The laryngeal cartilage is noncalcified in the child, but calcification starts in some individuals before 20 years of age, and it increases with age. In subjects with noncalcified cartilage, the thyroid cartilage is visible on sagittal and parasagittal views as a linear, hypoechoic structure with a bright air-mucosa interface at its posterior surface. On the transverse view, it has an inverted V shape (Fig. 3-6), within which the true and false vocal cords are visible.1 By 60 years of age, all individuals show signs of partial calcification, and approximately 40% of the cartilage at the level of the vocal cords is calcified.18 The calcification is seen as a strong echo with posterior acoustic shadowing. Often the anatomic structures can be visualized despite the calcifications by angling the transducer. In a population of patients who were examined due to suspicion of laryngeal pathology, a sufficient depiction of the false cords was obtained in 60% of cases, of the vocal cords in 75%, of the anterior commissure in 64%, and of the arytenoid region in 71%; in 16% of cases, no endolaryngeal structures could be depicted.18

F Vocal Cords

In individuals with noncalcified thyroid cartilages, the false and the true vocal cords can be visualized through the thyroid cartilage.15 In individuals with calcified thyroid cartilage, the vocal cords and the arytenoid cartilages can still be seen by combining the scan obtained by placing the transducer just cranially to the superior thyroid notch angling it caudally with the scans obtained from the CTM in the midline and on each side with the transducer angled 30 degrees cranially.11 In a study group of 24 volunteers with a mean age of 30 years, the thyroid cartilage provided the best window for imaging the vocal cords. In all participants, it was possible to visualize and distinguish the true and false vocal cords by moving the transducer in a cephalocaudad direction over the thyroid cartilage.1

The true vocal cords appear as two triangular, hypoechoic structures (the vocalis muscles) outlined medially by the hyperechoic vocal ligaments (see Fig. 3-6). They are observed to oscillate and move toward the midline during phonation.1 In a study of 229 participants ranging in age from 2 months to 81 years, the true and false cords were visible in all female participants. In males, the visibility was 100% for those younger than 18 years and gradually decreased to less than 40% in males 60 years of age and older.19 The false vocal cords lie parallel and cephalad to the true cords, are more hyperechoic in appearance, and remain relatively immobile during phonation.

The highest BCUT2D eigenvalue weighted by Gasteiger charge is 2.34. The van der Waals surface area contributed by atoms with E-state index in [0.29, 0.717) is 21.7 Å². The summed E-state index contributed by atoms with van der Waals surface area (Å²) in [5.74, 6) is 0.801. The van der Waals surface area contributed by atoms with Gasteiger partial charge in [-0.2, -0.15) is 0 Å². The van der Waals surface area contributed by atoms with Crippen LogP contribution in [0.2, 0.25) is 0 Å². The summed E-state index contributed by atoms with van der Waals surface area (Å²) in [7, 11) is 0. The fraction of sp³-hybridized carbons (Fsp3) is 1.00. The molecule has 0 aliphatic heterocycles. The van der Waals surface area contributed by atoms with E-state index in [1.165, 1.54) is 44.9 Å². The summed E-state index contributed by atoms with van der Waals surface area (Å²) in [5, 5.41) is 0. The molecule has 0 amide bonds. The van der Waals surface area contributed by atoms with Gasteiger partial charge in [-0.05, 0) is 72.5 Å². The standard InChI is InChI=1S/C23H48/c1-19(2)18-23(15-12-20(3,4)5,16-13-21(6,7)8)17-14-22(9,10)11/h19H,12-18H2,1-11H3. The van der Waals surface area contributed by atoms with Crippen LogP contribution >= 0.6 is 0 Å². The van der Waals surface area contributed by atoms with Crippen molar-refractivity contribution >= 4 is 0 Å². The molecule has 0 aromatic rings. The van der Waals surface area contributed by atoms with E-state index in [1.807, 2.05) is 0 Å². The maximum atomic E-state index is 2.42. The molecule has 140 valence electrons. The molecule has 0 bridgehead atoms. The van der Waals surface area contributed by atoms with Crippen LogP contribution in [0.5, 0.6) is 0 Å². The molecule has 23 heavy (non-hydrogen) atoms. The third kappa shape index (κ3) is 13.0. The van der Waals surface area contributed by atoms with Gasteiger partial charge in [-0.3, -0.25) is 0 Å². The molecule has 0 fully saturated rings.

H Trachea

The location of the trachea in the midline of the neck makes it a useful reference point for transverse ultrasound imaging. The cricoid cartilage marks the superior limit of the trachea; it is thicker than the tracheal rings below and is seen as a hypoechoic, rounded structure. It serves as a reference point during performance of the sagittal midline scan (see Fig. 3-7). Often the first six tracheal rings can be imaged when the neck is in mild extension.13 The trachea is covered by skin, subcutaneous fat, the strap muscles, and, at the level of the second or third tracheal ring, the isthmus of the thyroid gland (see Fig. 3-7). The strap muscles appear hypoechoic and are encased by thin hyperechoic lines from the cervical fascia.13 A high-riding innominate artery may be identified above the sternal notch as a transverse anechoic structure crossing the trachea.13 The tracheal rings are hypoechoic, and they resemble a “string of beads” in the parasagittal and sagittal plane (see Fig. 3-7). In the transverse view, they resemble an inverted U highlighted by a hyperechoic air-mucosa interface (Fig. 3-8) and by reverberation artifact posteriorly.1

I Esophagus

The cervical esophagus is most often visible posterolateral to the trachea on the left side at the level of the suprasternal notch (see Fig. 3-8). The concentric layers of esophagus result in a characteristic “bull’s-eye” appearance on USG. The esophagus can be seen to compress and expand with swallowing, and this feature can be used for accurate identification.13 The patient may be placed in a modified position for examining the esophagus by slightly flexing the neck with a pillow under the head and turning the head 45 degrees to the opposite side while the neck is scanned on either side; this technique makes the esophagus visible also on the right side in 98% of cases.20

J Lower Trachea and Bronchi

Transesophageal USG displays a part of the lower trachea. When a saline-filled balloon is introduced in the trachea during cardiopulmonary bypass, it is possible to perform USG through the trachea, thus displaying the proximal aortic arch and the innominate artery.21 The bronchial wall and its layers can be visualized from within the airway by passing a flexible ultrasound probe through the working channel of a flexible bronchoscope. This technique, called end bronchial ultrasound, reliably distinguishes between airway infiltration and compression by tumor.22

K Peripheral Lung and Pleura

The ribs are identifiable by their acoustic shadow, and between two ribs a hyperechoic line is visible. This line, called the pleural line, represents the interface between the soft tissue of the chest wall and air (Fig. 3-9). In the normal breathing or ventilated subject, one can identify a kind of to-and-fro movement synchronous with ventilation; this is called “pleural sliding” or “lung sliding.”23 The movement is striking because the surrounding tissue is motionless.24 Lung sliding is best seen dynamically, in real time or on video.25

The investigation should always start by placing the probe perpendicular to the ribs and in such a way that two rib shadows are identified. The succession of the upper rib, pleural line, and lower rib outlines a characteristic pattern, the “bat sign” (see Fig. 3-9) and must be recognized to correctly identify the pleural line and avoid interpretation errors due to a parietal emphysema. Lung ultrasound examination should therefore be considered not feasible if the bat sign is not identified.26 Lung sliding can be objectified using the time-motion mode, which highlights a clear distinction between a wave-like pattern located above the pleural line and a sand-like pattern below, called the “seashore sign” (see Fig. 3-9).26

In breath-holding or apnea, there is no lung sliding, but a “lung pulse”—small movements synchronous with the heartbeat—is seen instead (Fig. 3-10